In 2018 when Juan Toscano-Anderson went to an open tryout for the Santa Cruz Warriors, he noticed Damion Lee right away.
“He was a two-way guy, so I just attacked him,” Toscano-Anderson said. “I picked him up full court, and I think I gained his respect then and there.”
Lee remembers “the local kid” who tagged him.
“Literally every time I got the ball, he was in my jersey,” Lee said.
Lee is the type of player who Googles his teammates. He saw the Sea Dubs roster with a new name on it and started his investigation of Juan: Oakland raised. Played at Marquette. Some injuries, a college career that didn’t work out the way he hoped.
“I always try to look up my teammates, where they come from, do we have anything in common,” Lee explained. “I'm really big on understanding who people are first, before what they do.”
Toscano-Anderson knows he annoyed Lee with the full-court defense, but they both understood an NBA dream doesn’t favor the timid.
A mutual respect was born between two players fighting for a foothold in the league.
They grew as teammates and friends, discovering how much they had in common. They’re only about six months apart in age. They were both raised by single mothers. And they both made the most of their time in the G League to earn full contracts with the Warriors.
To Lee, parts of their stories look like mirrors.
“Juan told me I remind him of one of his best friends growing up, and he reminds me of one of my best friends growing up," Lee said. "So we come from different walks of life, from different sides of the country but there are so many similarities, from basketball, to how we were raised by our moms and surrounding family, and the likeness we see in each other that we see in our best friends.”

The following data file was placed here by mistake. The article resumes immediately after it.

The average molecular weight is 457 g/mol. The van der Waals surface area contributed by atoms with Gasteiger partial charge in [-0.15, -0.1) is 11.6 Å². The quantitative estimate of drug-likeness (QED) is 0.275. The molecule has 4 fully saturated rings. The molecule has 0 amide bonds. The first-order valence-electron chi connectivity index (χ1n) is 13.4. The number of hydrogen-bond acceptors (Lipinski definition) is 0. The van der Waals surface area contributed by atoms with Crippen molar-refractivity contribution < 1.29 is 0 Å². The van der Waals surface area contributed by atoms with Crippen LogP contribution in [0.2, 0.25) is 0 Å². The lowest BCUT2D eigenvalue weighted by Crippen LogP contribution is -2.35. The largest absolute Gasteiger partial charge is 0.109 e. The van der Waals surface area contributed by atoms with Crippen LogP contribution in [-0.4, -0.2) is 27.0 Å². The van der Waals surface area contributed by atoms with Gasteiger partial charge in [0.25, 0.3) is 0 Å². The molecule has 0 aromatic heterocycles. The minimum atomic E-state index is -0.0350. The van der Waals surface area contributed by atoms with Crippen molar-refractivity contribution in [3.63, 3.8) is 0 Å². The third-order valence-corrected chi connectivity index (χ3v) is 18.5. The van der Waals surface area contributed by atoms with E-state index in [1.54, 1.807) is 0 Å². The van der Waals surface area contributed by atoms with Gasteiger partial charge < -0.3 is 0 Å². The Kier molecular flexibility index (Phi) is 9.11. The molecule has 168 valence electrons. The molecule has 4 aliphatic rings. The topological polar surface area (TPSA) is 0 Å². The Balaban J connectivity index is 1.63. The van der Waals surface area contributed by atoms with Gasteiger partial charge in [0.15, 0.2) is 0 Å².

Lee and Toscano-Anderson call themselves “Evil Twins.” Lee came up with the name, inspired by the song “Twin Nem” from rappers King Von and Lil Dirk.
“It’s just a little running joke, me and Juan...it's like, both light-skinned, both red undertone, I got the long hair, he has the short hair. I got some tattoos, he has a lot of tattoos, we’re both similar age, similar weight,” Lee said.
“That's my brother,” Toscano-Anderson added. “If I need someone to bounce ideas off, if I need to decompress, he's always there for me.”
Their time together off the court makes the bond stronger. The two friends vacationed in Cabo last year, bringing their significant others along for a couples trip. They celebrated Lee’s 29th birthday last week at a surprise postgame dinner. Toscano-Anderson gave Lee a nice bottle of tequila.
Toscano-Anderson said their friendship helped him survive in the NBA, a place he “thought I knew” but discovered was far different. He trusts Lee with his deepest thoughts.
“You need that. You need that in life, you know, as men we don't express ourselves when we don't find people we can just be vulnerable with. Not only as men, but as Black men. We tend to just kind of mask that stuff.”
Toscano-Anderson continued, pouring out how much he cares about Lee.
“He's been like a breath of fresh air, a beacon of light for me at work. I'm lucky to have someone I'm super cool with on the court as a teammate, but also that'll be my lifelong friend, you know? He'll probably be at my wedding.”
“I just got chills,” Lee said, absorbing the compliments. “I’m just glad that I can call him brother.”
Lee also calls Toscano-Anderson “Juanito.” He’s of the few people in Juan’s life who gets to use the affectionate diminutive.
Toscano-Anderson nicknamed Lee “Bonnet Boy,” laughing as he tells the story.
“He has dreads so he always has them wrapped up. I walk around randomly and say he loses superpowers if you rip his bonnet off!”
Toscano-Anderson pauses. “He probably hates that joke.”
“He’s been calling me that for a little over a year,” Lee said. “There’s one time he texted me and said, ‘Hey Bonnet Boy’ and I’m like hold on, hold on. You can say it in person but don’t put it on paper.”
Lee said it’s nice to have a brother as he gets ready for fatherhood. Lee’s son is due in November. Toscano-Anderson has already given himself honorary uncle status.
“For sure, I'm gonna be the favorite,” Juan states.
Even with Steph Curry as his competition?
“The child gets to decide. Like I said, I will be the favorite.”